Making history: 2 women are the first sisters to become US Army generals

( US Army )

For the first time in the US Army's 244 year history, two sisters have attained the rank of general.

Maj. Gen. Maria Barrett and her younger sister, Brig. Gen. Paula Lodi, grew up in a military family. Their father, Ruston Lodi, served in World War II and received the Silver Star.

Both have impressive resumes: Maj. Gen. Barrett is the Commanding General of NETCOM, while Brig. Gen. Lodi is the Deputy Chief of Staff for Operations at the Office of the Surgeon General, USA Today reports.

But while fathers and sons have risen to general in the past, the Army believes this pair are the first sisters with the distinction.

"Maj. Gen. Maria Barrett and Brig. Gen. Paula Lodi represent the best America has to offer," said Acting Army Secretary Ryan McCarthy. "However, this comes as no surprise to those who have known them and loved them throughout this extraordinary journey. This is a proud moment for their families and for the Army."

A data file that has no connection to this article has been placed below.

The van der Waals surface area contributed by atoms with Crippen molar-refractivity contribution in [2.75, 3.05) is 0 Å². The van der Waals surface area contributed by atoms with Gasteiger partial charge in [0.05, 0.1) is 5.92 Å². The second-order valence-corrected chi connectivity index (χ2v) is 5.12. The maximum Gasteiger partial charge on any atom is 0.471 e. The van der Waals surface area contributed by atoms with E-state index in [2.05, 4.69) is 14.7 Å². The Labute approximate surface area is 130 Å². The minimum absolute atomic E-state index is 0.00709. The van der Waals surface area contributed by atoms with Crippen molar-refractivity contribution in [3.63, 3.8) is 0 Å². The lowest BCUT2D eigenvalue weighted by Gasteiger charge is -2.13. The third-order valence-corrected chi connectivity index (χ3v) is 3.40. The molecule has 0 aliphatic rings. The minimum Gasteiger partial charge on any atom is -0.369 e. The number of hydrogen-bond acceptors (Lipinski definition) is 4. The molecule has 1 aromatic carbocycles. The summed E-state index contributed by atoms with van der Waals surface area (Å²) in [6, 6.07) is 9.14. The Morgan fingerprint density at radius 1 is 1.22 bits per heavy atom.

It wasn't until the establishment of the Army Nursing Corps in 1901 that the military started accepting women into its ranks. And women were limited in combat roles until 2015, when all fields were opened under former President Barack Obama.

Now the sisters' legacy may very well continue in the same family.

"Lodi has two daughters that are in the Army," an Army spokesperson told CNN. "She just drove one of them to basic training."